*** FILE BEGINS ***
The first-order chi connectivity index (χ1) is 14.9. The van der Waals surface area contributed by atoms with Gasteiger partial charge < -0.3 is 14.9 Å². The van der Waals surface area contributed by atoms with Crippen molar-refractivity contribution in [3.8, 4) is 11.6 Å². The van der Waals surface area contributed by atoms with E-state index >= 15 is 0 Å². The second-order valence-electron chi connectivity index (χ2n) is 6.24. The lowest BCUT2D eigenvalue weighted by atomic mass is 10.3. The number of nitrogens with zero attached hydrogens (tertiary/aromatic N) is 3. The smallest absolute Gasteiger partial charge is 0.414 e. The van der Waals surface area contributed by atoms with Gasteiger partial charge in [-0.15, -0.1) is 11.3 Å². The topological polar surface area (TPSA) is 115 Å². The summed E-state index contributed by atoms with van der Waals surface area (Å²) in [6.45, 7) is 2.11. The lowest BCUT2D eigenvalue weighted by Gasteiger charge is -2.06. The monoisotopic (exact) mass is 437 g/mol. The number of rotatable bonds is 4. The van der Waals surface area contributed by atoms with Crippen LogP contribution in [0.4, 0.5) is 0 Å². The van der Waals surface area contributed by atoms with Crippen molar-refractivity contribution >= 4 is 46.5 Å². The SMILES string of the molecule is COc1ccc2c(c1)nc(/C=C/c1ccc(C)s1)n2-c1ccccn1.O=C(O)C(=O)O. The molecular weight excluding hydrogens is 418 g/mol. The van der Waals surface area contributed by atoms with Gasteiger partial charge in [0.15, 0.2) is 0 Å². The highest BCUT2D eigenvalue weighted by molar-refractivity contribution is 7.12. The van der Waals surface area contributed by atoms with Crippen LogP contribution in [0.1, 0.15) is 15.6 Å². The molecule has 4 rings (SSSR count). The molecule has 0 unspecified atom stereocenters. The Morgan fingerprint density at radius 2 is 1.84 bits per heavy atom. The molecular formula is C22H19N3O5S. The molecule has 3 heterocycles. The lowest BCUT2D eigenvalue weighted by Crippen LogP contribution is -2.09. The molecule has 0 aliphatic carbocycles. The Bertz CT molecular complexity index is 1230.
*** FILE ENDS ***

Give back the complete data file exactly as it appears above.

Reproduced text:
The first-order chi connectivity index (χ1) is 14.9. The van der Waals surface area contributed by atoms with Gasteiger partial charge < -0.3 is 14.9 Å². The van der Waals surface area contributed by atoms with Crippen molar-refractivity contribution in [3.8, 4) is 11.6 Å². The van der Waals surface area contributed by atoms with E-state index >= 15 is 0 Å². The second-order valence-electron chi connectivity index (χ2n) is 6.24. The lowest BCUT2D eigenvalue weighted by atomic mass is 10.3. The number of nitrogens with zero attached hydrogens (tertiary/aromatic N) is 3. The smallest absolute Gasteiger partial charge is 0.414 e. The van der Waals surface area contributed by atoms with Gasteiger partial charge in [-0.15, -0.1) is 11.3 Å². The topological polar surface area (TPSA) is 115 Å². The summed E-state index contributed by atoms with van der Waals surface area (Å²) in [6.45, 7) is 2.11. The lowest BCUT2D eigenvalue weighted by Gasteiger charge is -2.06. The monoisotopic (exact) mass is 437 g/mol. The number of rotatable bonds is 4. The van der Waals surface area contributed by atoms with Crippen LogP contribution in [0.4, 0.5) is 0 Å². The van der Waals surface area contributed by atoms with Crippen molar-refractivity contribution >= 4 is 46.5 Å². The SMILES string of the molecule is COc1ccc2c(c1)nc(/C=C/c1ccc(C)s1)n2-c1ccccn1.O=C(O)C(=O)O. The molecular weight excluding hydrogens is 418 g/mol. The van der Waals surface area contributed by atoms with Gasteiger partial charge in [0.15, 0.2) is 0 Å². The highest BCUT2D eigenvalue weighted by molar-refractivity contribution is 7.12. The van der Waals surface area contributed by atoms with Crippen LogP contribution in [0.1, 0.15) is 15.6 Å². The molecule has 4 rings (SSSR count). The molecule has 0 unspecified atom stereocenters. The Morgan fingerprint density at radius 2 is 1.84 bits per heavy atom. The molecular formula is C22H19N3O5S. The molecule has 3 heterocycles. The lowest BCUT2D eigenvalue weighted by Crippen LogP contribution is -2.09. The molecule has 0 aliphatic carbocycles. The Bertz CT molecular complexity index is 1230.